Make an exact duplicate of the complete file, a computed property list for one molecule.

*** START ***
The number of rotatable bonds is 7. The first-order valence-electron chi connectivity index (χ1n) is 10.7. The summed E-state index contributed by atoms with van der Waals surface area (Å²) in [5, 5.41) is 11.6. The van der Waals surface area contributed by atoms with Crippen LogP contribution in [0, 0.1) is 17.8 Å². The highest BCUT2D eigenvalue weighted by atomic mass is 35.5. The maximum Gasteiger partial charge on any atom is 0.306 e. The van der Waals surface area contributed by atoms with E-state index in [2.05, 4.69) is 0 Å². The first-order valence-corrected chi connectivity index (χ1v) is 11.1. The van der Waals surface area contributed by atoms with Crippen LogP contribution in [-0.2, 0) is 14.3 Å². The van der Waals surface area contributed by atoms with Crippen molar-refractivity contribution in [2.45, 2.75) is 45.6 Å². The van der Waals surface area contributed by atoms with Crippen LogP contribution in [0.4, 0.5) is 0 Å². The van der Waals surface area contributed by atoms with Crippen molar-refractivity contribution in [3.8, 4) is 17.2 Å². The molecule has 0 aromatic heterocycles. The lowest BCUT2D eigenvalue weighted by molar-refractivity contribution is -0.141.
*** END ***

The number of rotatable bonds is 7. The first-order valence-electron chi connectivity index (χ1n) is 10.7. The summed E-state index contributed by atoms with van der Waals surface area (Å²) in [5, 5.41) is 11.6. The van der Waals surface area contributed by atoms with Crippen LogP contribution in [0, 0.1) is 17.8 Å². The highest BCUT2D eigenvalue weighted by atomic mass is 35.5. The maximum Gasteiger partial charge on any atom is 0.306 e. The van der Waals surface area contributed by atoms with E-state index in [2.05, 4.69) is 0 Å². The first-order valence-corrected chi connectivity index (χ1v) is 11.1. The van der Waals surface area contributed by atoms with Crippen LogP contribution in [-0.2, 0) is 14.3 Å². The van der Waals surface area contributed by atoms with Crippen molar-refractivity contribution in [2.45, 2.75) is 45.6 Å². The van der Waals surface area contributed by atoms with Crippen LogP contribution in [0.4, 0.5) is 0 Å². The van der Waals surface area contributed by atoms with Crippen molar-refractivity contribution in [3.8, 4) is 17.2 Å². The molecule has 0 aromatic heterocycles. The lowest BCUT2D eigenvalue weighted by molar-refractivity contribution is -0.141.